Dixit Dominus is a young man’s work, in every sense. There is little of that relaxed grandeur that is so typical of his English music. There are also perhaps a few miscalculations, chiefly of vocal scoring: we must presume his original cast of singers had voices of steel, and nerves to match! Amongst Italian choral works of the late Baroque, however, it can claim few peers: it stands as a lasting annunciation of a great talent.


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  • Stopford: Ave Regina Caelorum

  • Tavener: Butterfly dreams

  • Poulenc: Bois meurtri

  • Musgrave: The subway piranhas

  • Weir: Love bade me welcome

  • Britten: Carry her over the water

  • Fauré: In paradisum

  • Somewhere over the rainbow

  • Chilcott: Advent Antiphons

  • Rachmaninov: Vespers

  • Allwood: Charades III

  • Tallis: Lamentations

  • Josquin: Agnus Dei

  • Have yourself a merry little Xmas

  • Schumann: Zuversicht

  • Poulenc: La bonne neige

  • Stanford: The Blue Bird

  • Britten: God’s grandeur


  • Recordings

    It would be difficult to praise the performances too highly (Choir and Organ)

    Highly attractive...hugely enjoyable" (Time Out)

    Robust yet tonally refined performances ***** (BBC Music Magazine)

    Sam Laughton's Elysian Singers perform here with captivating intensity ***** (Classic FM)

    Subtle, disciplined, radiant (Gramophone)

    The Elysian Singers perform this often difficult work with clarity, precision and emotional punch (American Record Guide)

    Exquisitely sung with full-bodied, lively tone ***** (Classic CD)

    Magnificent (Church Times)

  • Media

    I travel back from London with the St Matthew Passion filling my head, after the moving performance from the Elysian Singers and Royal Orchestral Society under Sam Laughton at St James’s Piccadilly (The Spectator, April 2019)

    The female voices of the Elysian Singers contributed to a magical serenity descending over the [Albert] hall during Neptune, and when considered alongside the evening’s earlier strengths, helped to register this show as an undoubted early highlight of this year’s [Prom] festival (Music OMH, July 2015)

    A profound otherworldliness was initiated by the entry of the Elysian Singers, the off-stage female chorus seeming to sing from a distant planet, far beyond earthly realms (Seen and Heard International, July 2015)

    In the posthumous premiere of Sir John Tavener’s Monument to Beethoven, [John] Scott’s organ interjections brought visionary breadth to the Elysian Singers’ luminous tapestry (The Times, March 2014)

    Amongst chamber choirs they’re one of the best (Sir John Tavener, BBC TV interview)

    The classy Elysian Singers (Howard Goodall on Twitter, November 2013)

    That superb choir (John Woolrich, Radio 3)

    The excellent Elysian Singers directed by Sam Laughton (Classical Source, reviewing our 2014 Festival Hall concert)

    Ambitious, well executed and strangely compelling (Simon Jack, reviewing Open Outcry on Radio 4)

    Excellently performed by the Elysian Singers under Sam Laughton (Keith Potter, The Independent)

    A persuasive ensemble, excellently attuned to this repertory (The York Press)

    “The Elysian Singers came up trumps…luminously soft and uniform” (David Ardatti review)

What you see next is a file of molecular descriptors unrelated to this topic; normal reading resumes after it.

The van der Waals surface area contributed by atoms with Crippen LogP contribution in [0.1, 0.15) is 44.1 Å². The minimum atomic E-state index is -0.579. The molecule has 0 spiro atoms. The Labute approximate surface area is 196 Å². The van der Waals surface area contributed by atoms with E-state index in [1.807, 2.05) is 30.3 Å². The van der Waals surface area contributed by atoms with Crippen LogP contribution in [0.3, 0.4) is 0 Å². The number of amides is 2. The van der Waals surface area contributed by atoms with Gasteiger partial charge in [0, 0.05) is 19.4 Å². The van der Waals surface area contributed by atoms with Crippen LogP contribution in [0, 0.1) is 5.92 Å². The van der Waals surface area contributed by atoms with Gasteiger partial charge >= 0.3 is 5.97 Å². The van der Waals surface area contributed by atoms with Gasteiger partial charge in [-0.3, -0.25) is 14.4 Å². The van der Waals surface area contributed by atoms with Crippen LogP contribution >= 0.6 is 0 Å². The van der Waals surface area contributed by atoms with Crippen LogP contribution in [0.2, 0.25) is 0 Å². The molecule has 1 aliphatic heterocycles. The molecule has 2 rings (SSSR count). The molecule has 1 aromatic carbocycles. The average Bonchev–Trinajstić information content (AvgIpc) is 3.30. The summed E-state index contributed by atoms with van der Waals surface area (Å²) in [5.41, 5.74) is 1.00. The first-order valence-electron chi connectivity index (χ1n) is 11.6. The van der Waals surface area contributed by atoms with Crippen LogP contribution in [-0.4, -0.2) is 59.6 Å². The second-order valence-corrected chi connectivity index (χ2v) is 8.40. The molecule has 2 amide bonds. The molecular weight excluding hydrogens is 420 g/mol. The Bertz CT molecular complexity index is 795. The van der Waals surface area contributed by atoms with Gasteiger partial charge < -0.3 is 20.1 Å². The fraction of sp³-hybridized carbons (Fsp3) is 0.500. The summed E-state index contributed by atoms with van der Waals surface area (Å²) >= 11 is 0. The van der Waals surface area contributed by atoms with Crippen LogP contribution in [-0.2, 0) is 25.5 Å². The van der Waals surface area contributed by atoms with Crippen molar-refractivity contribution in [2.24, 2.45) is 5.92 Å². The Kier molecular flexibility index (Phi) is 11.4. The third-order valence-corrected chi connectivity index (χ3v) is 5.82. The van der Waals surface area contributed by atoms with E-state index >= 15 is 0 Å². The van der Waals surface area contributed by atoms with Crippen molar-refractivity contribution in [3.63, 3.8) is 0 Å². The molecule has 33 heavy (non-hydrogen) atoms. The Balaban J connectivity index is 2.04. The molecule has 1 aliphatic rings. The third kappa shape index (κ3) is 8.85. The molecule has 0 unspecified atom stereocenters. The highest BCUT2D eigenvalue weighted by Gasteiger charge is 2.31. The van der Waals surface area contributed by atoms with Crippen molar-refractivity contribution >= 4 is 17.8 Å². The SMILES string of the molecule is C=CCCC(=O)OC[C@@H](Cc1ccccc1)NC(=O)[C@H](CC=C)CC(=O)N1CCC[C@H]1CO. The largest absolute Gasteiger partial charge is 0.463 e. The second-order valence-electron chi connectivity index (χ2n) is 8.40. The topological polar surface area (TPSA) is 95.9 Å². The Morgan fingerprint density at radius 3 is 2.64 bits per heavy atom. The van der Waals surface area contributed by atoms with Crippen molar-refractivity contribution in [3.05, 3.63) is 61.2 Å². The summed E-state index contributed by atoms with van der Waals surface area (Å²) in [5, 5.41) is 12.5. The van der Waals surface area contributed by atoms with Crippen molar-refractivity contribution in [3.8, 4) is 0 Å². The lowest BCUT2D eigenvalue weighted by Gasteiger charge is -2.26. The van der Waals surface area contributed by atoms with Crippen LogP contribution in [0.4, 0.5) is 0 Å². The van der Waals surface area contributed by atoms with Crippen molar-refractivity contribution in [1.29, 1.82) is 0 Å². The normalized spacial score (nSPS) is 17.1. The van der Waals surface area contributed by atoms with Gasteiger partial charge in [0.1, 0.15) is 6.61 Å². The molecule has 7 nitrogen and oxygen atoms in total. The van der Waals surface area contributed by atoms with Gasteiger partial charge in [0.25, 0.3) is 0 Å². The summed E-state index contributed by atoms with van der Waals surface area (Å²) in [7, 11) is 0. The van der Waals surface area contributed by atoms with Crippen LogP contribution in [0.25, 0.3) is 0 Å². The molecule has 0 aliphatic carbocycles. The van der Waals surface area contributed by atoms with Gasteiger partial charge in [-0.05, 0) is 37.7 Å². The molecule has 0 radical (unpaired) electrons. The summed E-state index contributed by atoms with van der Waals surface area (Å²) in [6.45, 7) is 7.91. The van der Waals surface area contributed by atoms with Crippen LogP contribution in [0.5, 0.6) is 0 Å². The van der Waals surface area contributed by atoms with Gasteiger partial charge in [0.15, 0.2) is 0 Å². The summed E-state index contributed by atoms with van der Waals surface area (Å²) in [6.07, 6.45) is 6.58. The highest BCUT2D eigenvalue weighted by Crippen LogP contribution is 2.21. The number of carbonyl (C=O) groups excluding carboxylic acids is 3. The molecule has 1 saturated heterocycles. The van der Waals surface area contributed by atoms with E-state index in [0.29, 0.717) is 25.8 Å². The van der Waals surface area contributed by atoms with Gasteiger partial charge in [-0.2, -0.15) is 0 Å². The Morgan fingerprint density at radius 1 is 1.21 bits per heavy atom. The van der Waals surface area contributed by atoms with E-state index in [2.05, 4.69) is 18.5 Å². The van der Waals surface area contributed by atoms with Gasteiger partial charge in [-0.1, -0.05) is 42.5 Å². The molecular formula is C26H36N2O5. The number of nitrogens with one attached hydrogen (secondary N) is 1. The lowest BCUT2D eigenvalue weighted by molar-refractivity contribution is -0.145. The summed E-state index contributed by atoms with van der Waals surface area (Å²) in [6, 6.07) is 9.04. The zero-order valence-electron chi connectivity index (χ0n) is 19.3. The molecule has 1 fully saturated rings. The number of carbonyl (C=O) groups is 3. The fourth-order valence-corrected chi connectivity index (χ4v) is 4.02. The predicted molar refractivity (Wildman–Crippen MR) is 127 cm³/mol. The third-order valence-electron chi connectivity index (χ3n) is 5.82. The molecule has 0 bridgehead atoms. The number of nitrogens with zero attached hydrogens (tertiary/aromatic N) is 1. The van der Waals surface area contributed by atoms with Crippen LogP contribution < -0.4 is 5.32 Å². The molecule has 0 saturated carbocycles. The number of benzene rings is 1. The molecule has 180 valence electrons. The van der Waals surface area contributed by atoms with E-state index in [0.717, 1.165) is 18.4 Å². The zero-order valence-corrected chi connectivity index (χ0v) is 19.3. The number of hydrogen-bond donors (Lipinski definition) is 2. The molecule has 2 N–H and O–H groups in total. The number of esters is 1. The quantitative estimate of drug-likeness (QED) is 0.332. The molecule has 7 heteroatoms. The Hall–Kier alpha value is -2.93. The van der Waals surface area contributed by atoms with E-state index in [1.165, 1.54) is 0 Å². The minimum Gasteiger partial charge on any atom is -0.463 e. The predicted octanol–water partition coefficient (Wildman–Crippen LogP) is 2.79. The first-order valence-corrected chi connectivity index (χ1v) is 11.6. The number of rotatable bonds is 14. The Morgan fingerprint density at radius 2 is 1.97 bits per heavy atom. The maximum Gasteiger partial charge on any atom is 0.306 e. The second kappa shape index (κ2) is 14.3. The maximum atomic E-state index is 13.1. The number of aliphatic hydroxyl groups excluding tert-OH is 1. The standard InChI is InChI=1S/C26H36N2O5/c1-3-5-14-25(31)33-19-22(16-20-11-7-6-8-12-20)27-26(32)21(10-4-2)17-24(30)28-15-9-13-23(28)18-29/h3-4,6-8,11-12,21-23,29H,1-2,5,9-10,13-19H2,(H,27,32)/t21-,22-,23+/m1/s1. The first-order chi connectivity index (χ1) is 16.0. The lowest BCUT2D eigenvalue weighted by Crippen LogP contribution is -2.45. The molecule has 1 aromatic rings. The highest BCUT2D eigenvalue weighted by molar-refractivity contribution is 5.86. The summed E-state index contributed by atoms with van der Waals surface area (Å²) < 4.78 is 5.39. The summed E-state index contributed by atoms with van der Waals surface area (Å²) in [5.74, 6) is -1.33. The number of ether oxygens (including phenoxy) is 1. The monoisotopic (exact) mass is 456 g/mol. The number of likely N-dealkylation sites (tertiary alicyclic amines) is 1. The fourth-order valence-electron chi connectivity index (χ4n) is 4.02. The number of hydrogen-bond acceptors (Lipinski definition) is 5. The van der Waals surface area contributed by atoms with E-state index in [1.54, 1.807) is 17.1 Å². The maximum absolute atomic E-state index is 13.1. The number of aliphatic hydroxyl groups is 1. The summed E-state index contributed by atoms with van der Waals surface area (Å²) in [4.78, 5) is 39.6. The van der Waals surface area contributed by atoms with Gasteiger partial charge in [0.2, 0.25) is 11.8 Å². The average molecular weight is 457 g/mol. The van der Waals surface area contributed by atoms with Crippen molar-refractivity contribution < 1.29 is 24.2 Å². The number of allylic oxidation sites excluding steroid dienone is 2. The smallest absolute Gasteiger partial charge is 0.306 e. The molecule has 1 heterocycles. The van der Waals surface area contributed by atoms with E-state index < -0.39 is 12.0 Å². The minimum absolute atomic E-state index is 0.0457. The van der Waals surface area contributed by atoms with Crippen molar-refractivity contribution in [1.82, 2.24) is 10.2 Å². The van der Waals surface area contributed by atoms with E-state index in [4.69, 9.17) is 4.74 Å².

• Feedback

    Heard you sing last Sunday in St Patrick’s Cathedral. Wow! (especially the Kodaly). Thanks, come again soon (S&MG, Dublin)

    I was moved, not just by the music, but also by the creativity of humankind, continually sharing new ways of contemplating life, and by the discipline of ordinary people who work hard and unpaid to interpret this beauty and emotion to others (York blog)

    Last night’s concert was wonderful–and the links between these two great composers intriguing. Many thanks indeed (PE, Oxford)

    Heard your Gallant Weaver recording played on Radio 3 this morning – beautiful! It made my day 🙂 Gordon (e-mail address supplied)

    There were so many bits I loved. But most of all you looked, as a choir, like you were actually enjoying yourselves. Your encore made me cry for some reason – I think sitting there for a couple of hours was perfect therapy in the run up to Christmas – it made me want to run home and stick the girls’ stockings up and scatter cinnamon around the house (TM, London)

    Your CD of Sir Granville Bantock’s music arrived today – what treasures it contains. As someone who has enjoyed singing in choirs for many years, I found this recording very special. Congratulations to all concerned!! (BL, Hobart, Tasmania)

    I just wanted to let you know how much I’ve been enjoying the new album. The choir sounds fabulous throughout. Congratulations! Please pass along my gratitude to your excellent singers (JL, USA)

    The closest I’ve come to a spiritual experience for a very long time… (DF, Streatham, after hearing the choir perform James Macmillan’s Seven Last Words from the Cross)

    You made such a lovely sound this morning. Ave regina coelorum was exquisite – quite the loveliest thing I’ve heard for a long time (J P-B, Salisbury, 2011)

    We cannot thank you enough for the beautiful singing, which totally exceeded our expectations. We feel very privileged. I particularly loved the descant – it was a moment I will always remember (N&T wedding, April 2013)

    The Elysian Singers truly live up to their name; there is something heavenly about their singing…For the duration of [Peter Maxwell Davies’ Solstice of Light], I felt washed clean by its words and its music, taken out of the clutter and complications of London life. (JB, London blog, Feb 2014)

    Beautiful, uplifting music and an eclectic repertoire. A very enjoyable evening (Audience Club reviewer, Feb 2019).